At least 53 houses constructed next to high-voltage power-lines in Nakuru town have been marked for demolition.

Kenya Power Central Rift way-leave officer Daisy Chumba said houses marked for demolition were located on the 6.5-kilometres stretch from Kaptembwo to Lanet power station.
“Both temporary and permanent structures under the lines will be pulled down to avert danger,” she said.
A notice issued to residents on October 4 expires on October 11.

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The company is also placing beacons along the way-leave to prevent further encroachment.
“We have our own surveyors who are mapping the way-leave and placing beacons using a map acquired from Ministry of Lands,” she said.

Traders at Stimaline in Nakuru West Subcounty, operating under a high voltage power line. Demolitions begin this week. [Harun Wathari, Standard]

Last week, the agency issued a seven days’ eviction notice to residents of Kaptembwo and Ponda Mali, and warned the residents against putting their lives at risk. 

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“We wish to advise that we have visited the site and our investigations indicate that you have infringed into our 132/33 transmission line within Nakuru-Kaptembwo area by constructing structures underneath the power line way-leave. Kindly note that the structures are interfering with our operations and maintenance of the same and this could lead to serious consequences that include fatalities and damage to property,” reads the eviction notice.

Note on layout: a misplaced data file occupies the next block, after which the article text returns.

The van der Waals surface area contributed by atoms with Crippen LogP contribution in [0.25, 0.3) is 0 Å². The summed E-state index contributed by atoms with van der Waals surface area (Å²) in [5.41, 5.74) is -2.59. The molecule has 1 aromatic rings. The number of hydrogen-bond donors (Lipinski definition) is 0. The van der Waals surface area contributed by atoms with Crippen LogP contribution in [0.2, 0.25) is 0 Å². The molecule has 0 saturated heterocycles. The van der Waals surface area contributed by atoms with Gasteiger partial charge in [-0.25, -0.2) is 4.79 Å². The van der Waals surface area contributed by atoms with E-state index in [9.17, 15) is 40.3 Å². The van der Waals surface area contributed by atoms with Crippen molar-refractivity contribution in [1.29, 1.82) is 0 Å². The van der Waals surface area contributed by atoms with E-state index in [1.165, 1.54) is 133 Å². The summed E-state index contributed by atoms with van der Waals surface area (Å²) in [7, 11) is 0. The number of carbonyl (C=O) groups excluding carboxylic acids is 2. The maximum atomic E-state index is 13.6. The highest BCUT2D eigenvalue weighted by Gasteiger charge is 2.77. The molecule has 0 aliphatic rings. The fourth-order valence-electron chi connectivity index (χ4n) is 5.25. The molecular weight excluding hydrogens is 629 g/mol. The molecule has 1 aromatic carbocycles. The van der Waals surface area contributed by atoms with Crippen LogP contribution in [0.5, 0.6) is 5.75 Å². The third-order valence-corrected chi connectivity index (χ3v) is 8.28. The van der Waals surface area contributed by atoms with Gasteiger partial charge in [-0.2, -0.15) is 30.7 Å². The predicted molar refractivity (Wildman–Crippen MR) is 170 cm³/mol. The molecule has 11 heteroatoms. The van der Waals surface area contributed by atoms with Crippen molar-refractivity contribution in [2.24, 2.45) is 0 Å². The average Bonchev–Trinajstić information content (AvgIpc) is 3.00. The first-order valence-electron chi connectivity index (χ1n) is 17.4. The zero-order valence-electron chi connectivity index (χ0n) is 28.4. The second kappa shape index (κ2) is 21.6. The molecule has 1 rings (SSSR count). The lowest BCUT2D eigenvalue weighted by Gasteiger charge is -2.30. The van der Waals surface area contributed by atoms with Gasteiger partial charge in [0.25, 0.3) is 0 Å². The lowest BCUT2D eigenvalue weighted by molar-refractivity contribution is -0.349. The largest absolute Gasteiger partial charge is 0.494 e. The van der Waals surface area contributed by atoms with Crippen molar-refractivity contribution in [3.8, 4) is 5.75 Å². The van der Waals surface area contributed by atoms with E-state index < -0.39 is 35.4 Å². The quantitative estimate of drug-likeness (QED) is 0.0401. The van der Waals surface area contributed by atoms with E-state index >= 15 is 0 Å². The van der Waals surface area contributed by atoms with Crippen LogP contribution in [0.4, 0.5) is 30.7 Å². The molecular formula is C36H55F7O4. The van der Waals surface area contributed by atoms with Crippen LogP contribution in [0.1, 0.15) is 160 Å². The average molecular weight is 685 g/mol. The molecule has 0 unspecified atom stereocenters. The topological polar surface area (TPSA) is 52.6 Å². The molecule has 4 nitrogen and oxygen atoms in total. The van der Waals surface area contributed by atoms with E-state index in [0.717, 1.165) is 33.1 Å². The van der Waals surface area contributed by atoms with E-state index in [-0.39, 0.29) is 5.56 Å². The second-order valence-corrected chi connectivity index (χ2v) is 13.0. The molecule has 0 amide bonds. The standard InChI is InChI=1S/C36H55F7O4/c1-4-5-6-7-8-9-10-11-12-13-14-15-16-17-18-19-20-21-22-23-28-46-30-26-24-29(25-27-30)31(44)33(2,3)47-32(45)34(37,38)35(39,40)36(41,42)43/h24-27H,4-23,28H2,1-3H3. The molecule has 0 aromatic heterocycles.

According to Energy Regulation Act 2019, which came into force on March 28, 2019, Kenya Power can charge people encroaching on its line’s way-leave.

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Penalties are a fine of not less than Sh1 million or one year imprisonment.
The 22,000 kilowatt Uganda line transmits power from Uganda to the National Control Centre in Nairobi for redistribution countrywide.
From Uganda, it connects to Musaga in Kakamega, then to Mamboleo in Muhoroni, Kisumu, and Chemosit in Kericho. At Chemosit, it supplies electricity to parts of Kericho and Kisii counties.
According to Kenya Power, among the five control centres, Nakuru is the most notorious for encroachment on power way-leave.
“Kenya power and other stakeholders have conducted several sensitisation meetings with locals, informing them on dangers they pose themselves to, but they have continued to defy the order to move,” said Chumba.

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Kenya Power will be working with Kenya Pipeline Company and county leadership to move the encroachers.
Hundreds of residents also operate within the Kenya Pipeline grid.
“We shall not wait for disaster to happen. This is why plans are underway to evict people from pipeline way-leave,” said Kenya Pipeline Company acting managing director Hudson Andambi.

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Kenya PowerNakuru West


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